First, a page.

Wednesday, 27 July 2011

New Draconian Law in Saudia.

Al Salamu 'Alaykum.

Islamist activists in Saudi Arabia have condemned government plans to pass an anti-terrorism law which international rights groups fear will be used to crackdown on dissent in the kingdom.

The unofficial Islamic Umma party, which was set up in February, posted on its Website a call for religious scholars to speak out against what it called “laws that aim to seize the citizens’ right to criticize the government.”

Saudi Arabia is an absolute monarchy that rules in alliance with Islamic clerics and follows an austere version of Sunni Islam. A ruling circle including the king and senior princes maintains a system that bans political parties and public protests. It has an appointed body with limited legislative powers that acts as a quasi-parliament.

Amnesty International on Friday published smuggled copies of the Draft Penal Law for Terrorism Crimes and Financing Terrorism, saying it would allow extended detentions without charge or trial which can be used against peaceful opposition.

Saudi Arabia rejected the accusation, saying the law – if enacted -- will be used against militants. Al Qaeda launched a campaign against Riyadh in 2003 but it petered out in 2006 after a security crackdown in cooperation with Western security agencies.
The draft law imposes a minimum 10-year jail sentence for anyone who criticized the king or crown prince and would consider “endangering... national unity” and “harming the reputation of the state or its position” as terrorism crimes.

It also grants the Interior Minister wide-ranging powers to take action to protect internal security, without requiring judicial authorization or oversight.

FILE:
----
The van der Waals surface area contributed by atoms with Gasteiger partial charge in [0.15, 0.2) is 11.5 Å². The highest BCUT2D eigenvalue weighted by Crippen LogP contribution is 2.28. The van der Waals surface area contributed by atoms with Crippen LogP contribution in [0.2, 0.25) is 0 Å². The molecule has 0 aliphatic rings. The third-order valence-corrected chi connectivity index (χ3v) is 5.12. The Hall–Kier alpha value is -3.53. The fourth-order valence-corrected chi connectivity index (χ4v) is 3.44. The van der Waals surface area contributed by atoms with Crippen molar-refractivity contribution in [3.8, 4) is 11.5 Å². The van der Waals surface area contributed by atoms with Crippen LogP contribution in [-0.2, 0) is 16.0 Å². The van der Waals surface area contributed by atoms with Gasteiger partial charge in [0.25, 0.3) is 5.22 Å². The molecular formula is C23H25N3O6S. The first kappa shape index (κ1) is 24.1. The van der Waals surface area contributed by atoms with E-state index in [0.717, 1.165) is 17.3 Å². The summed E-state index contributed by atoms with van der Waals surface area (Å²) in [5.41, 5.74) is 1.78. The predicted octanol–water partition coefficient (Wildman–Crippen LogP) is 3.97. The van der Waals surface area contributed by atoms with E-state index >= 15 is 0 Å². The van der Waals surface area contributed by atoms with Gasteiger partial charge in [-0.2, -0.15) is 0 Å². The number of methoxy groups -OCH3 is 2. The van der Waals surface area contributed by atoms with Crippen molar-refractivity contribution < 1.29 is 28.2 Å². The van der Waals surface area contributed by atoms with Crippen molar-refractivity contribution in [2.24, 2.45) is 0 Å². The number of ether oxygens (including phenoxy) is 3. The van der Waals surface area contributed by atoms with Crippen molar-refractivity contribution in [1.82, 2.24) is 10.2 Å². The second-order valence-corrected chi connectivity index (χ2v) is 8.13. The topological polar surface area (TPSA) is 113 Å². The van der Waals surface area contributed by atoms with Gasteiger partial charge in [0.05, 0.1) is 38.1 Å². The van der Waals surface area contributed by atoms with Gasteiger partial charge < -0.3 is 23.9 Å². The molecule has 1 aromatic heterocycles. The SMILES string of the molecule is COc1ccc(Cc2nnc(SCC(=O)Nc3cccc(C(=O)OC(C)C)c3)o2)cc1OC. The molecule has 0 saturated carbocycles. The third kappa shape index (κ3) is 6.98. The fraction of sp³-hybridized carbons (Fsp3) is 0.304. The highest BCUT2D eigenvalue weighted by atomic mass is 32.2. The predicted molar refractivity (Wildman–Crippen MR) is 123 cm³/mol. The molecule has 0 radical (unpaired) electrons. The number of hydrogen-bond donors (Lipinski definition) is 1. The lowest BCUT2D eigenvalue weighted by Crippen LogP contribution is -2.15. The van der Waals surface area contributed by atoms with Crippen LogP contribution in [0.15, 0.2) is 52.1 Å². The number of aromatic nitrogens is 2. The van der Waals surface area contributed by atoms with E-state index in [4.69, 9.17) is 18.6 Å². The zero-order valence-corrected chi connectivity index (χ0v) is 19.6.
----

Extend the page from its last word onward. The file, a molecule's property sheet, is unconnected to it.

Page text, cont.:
“The penal law, which considers criticism of the government a terrorist crime, is not in accordance with Islamic sharia,” the Umma party said in a statement on its Website.

It urged scholars to speak out against it. Scholars in Saudi Arabia have a major influence. Almost no Saudis answered a call for protest on March 11 after religious scholars in the kingdom issued fatwas (religious edicts) banning protests.

The group’s leader, Abdelaziz Al Wohaiby, has been in detention since February, though other founding members were released after a few days in custody.

Saudi Arabia, the world’s leading oil exporter and a US ally, has reacted with concern to the spate of popular protests spreading throughout the Middle East.

It sent troops to Bahrain to help suppress protests, hosts exiled Tunisian leader Zine Al Abidine Ben Ali and is hosting Yemen’s President Ali Abdullah Saleh after he was seriously wounded in a bomb attack in June.

Birds of a feather flock together.

Wa'laykum Salam.

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